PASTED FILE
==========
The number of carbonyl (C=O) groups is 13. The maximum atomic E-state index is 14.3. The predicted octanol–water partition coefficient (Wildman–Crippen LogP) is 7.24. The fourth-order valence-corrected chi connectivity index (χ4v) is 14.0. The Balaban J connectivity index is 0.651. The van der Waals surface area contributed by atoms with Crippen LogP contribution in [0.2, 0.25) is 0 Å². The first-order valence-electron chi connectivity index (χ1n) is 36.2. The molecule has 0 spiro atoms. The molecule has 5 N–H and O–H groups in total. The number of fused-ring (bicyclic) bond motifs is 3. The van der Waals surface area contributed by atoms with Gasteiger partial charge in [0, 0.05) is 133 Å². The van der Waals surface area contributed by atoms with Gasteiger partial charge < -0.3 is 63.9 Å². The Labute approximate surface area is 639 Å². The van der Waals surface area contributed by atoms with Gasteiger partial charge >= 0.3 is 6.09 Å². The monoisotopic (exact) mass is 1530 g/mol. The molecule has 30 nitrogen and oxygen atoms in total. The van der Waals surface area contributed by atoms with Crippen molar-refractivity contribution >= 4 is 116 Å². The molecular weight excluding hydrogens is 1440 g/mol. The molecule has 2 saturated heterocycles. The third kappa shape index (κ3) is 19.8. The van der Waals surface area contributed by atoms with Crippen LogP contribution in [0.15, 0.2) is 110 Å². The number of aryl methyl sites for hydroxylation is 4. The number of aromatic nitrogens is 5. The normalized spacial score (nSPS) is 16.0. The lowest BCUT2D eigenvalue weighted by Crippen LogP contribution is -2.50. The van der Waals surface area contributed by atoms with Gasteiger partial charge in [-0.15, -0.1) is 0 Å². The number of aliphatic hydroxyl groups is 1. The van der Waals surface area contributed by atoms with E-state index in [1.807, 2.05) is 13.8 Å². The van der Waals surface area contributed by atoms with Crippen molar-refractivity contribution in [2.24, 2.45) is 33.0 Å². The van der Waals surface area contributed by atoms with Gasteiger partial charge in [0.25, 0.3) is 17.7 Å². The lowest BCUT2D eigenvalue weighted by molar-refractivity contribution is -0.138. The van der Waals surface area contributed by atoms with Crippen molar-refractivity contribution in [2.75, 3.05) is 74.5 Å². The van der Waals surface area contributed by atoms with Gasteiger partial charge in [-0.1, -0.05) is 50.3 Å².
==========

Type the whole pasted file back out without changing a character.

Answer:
The number of carbonyl (C=O) groups is 13. The maximum atomic E-state index is 14.3. The predicted octanol–water partition coefficient (Wildman–Crippen LogP) is 7.24. The fourth-order valence-corrected chi connectivity index (χ4v) is 14.0. The Balaban J connectivity index is 0.651. The van der Waals surface area contributed by atoms with Crippen LogP contribution in [0.2, 0.25) is 0 Å². The first-order valence-electron chi connectivity index (χ1n) is 36.2. The molecule has 0 spiro atoms. The molecule has 5 N–H and O–H groups in total. The number of fused-ring (bicyclic) bond motifs is 3. The van der Waals surface area contributed by atoms with Gasteiger partial charge in [0, 0.05) is 133 Å². The van der Waals surface area contributed by atoms with Gasteiger partial charge < -0.3 is 63.9 Å². The Labute approximate surface area is 639 Å². The van der Waals surface area contributed by atoms with Gasteiger partial charge >= 0.3 is 6.09 Å². The monoisotopic (exact) mass is 1530 g/mol. The molecule has 30 nitrogen and oxygen atoms in total. The van der Waals surface area contributed by atoms with Crippen molar-refractivity contribution >= 4 is 116 Å². The molecular weight excluding hydrogens is 1440 g/mol. The molecule has 2 saturated heterocycles. The third kappa shape index (κ3) is 19.8. The van der Waals surface area contributed by atoms with Crippen LogP contribution in [0.15, 0.2) is 110 Å². The number of aryl methyl sites for hydroxylation is 4. The number of aromatic nitrogens is 5. The normalized spacial score (nSPS) is 16.0. The lowest BCUT2D eigenvalue weighted by Crippen LogP contribution is -2.50. The van der Waals surface area contributed by atoms with Gasteiger partial charge in [-0.15, -0.1) is 0 Å². The number of aliphatic hydroxyl groups is 1. The van der Waals surface area contributed by atoms with E-state index in [1.807, 2.05) is 13.8 Å². The van der Waals surface area contributed by atoms with Crippen molar-refractivity contribution in [2.24, 2.45) is 33.0 Å². The van der Waals surface area contributed by atoms with Gasteiger partial charge in [0.25, 0.3) is 17.7 Å². The lowest BCUT2D eigenvalue weighted by molar-refractivity contribution is -0.138. The van der Waals surface area contributed by atoms with Crippen molar-refractivity contribution in [2.75, 3.05) is 74.5 Å². The van der Waals surface area contributed by atoms with Gasteiger partial charge in [-0.1, -0.05) is 50.3 Å².